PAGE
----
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Stranded South Korean container ship could be at Ogden Point for a month

The 304-metre-long, 40-metre-wide SM Busan has been docked at Ogden Point since the weekend after encountering mechanical problems in the Pacific Ocean.

Crews aboard a South Korean container ship started draining oil from the massive vessel on Monday so crucial mechanical repairs can get underway, said a spokesman for the Greater Victoria Harbour Authority.

The 304-metre-long, 40-metre-wide SM Busan, stacked high with shipping containers, has been docked at Ogden Point since Sunday after encountering mechanical problems in the Pacific Ocean.

Most of the ship’s containers are empty, as the ship was heading back to South Korea, according to SM Busan’s agent.

The SM Busan has a carrying capacity of 6,662 TEU, an acronym for Twenty-Foot Equivalent, the standard measurement used for 20-foot steel cargo containers. The ship’s average draught is 11.4 metres.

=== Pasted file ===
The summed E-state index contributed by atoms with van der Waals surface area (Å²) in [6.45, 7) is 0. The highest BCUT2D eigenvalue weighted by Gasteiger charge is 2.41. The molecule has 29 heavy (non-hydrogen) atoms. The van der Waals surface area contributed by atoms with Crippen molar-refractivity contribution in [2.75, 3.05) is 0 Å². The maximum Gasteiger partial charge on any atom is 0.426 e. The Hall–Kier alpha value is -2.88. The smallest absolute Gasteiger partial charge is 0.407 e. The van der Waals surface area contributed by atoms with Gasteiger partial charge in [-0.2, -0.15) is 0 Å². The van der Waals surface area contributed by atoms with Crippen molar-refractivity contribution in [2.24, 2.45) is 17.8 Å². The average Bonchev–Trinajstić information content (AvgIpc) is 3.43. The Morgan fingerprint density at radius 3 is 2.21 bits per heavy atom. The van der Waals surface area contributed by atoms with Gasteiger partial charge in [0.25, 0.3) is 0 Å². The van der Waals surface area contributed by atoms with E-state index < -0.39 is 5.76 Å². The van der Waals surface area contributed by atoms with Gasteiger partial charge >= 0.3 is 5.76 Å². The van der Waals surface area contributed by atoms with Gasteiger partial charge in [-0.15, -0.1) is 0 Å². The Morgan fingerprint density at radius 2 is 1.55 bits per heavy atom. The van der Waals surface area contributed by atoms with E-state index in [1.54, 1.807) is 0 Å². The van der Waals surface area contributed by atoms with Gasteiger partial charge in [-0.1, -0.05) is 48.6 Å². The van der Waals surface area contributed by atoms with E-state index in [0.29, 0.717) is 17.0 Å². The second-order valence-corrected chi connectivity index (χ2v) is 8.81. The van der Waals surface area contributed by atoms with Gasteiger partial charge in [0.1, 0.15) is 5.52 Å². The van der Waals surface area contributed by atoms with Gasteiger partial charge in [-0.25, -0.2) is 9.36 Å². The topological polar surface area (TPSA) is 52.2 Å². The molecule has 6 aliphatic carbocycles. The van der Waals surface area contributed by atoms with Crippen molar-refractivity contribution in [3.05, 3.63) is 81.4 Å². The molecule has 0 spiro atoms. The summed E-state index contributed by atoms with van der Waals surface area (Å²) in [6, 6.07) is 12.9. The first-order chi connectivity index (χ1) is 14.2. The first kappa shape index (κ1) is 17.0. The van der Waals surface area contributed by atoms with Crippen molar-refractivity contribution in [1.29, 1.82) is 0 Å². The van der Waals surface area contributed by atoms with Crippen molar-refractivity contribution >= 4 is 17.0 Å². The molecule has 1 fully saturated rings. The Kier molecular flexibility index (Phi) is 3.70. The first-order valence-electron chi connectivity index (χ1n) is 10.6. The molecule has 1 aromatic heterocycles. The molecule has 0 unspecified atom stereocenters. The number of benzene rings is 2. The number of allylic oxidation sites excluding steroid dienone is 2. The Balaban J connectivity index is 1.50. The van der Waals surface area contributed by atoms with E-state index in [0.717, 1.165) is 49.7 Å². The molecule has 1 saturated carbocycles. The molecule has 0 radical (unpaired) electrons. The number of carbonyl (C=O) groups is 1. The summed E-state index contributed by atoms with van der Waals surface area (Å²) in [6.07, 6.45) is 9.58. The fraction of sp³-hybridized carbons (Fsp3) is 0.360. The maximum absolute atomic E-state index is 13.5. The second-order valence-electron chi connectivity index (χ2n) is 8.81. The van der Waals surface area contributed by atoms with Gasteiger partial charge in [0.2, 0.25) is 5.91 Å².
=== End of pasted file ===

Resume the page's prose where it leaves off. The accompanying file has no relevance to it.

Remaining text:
While travelling from Portland, Oregon to South Korea, the SM Busan lost full power on Christmas Eve and had been drifting for two days before tug boats escorted the vessel to Constance Bank and then Ogden Point after high winds died down.

The SM Busan is tied to Ogden Point’s Pier B mooring dolphin extension — the first vessel to use the new infrastructure originally installed in 2020 for cruise ships.

Semi-truck oil tankers were on the pier alongside the ship to take on the offloaded oil and other fuels.

The harbour authority said the ship’s crews were doing the emergency repair work and safety and environmental protocols were being followed while the fuels were offloaded.

The ship could be in port for up to a month, said the harbour authority.

It isn’t immediately known how many crew members are on board.

The SM Busan, built in 2007 and sailing under the flag of South Korea, left Long Beach, California, on Dec. 14, according to vesseltracker.com website, then travelled to Portland. It had encountered fuel problems and was not running optimally or able to run at full speed.

Transport Canada requires vessels experiencing troubles to be escorted by a tug to ensure safe arrival.

The container ship slowly headed toward Victoria, travelling at about 3.9 knots, on Saturday evening.

It was built by Hyundai Heavy Industries Ltd. and the owner is listed as Hanjin Shipping, South Korea, according to Baltic Shipping.

dkloster@timescolonist.com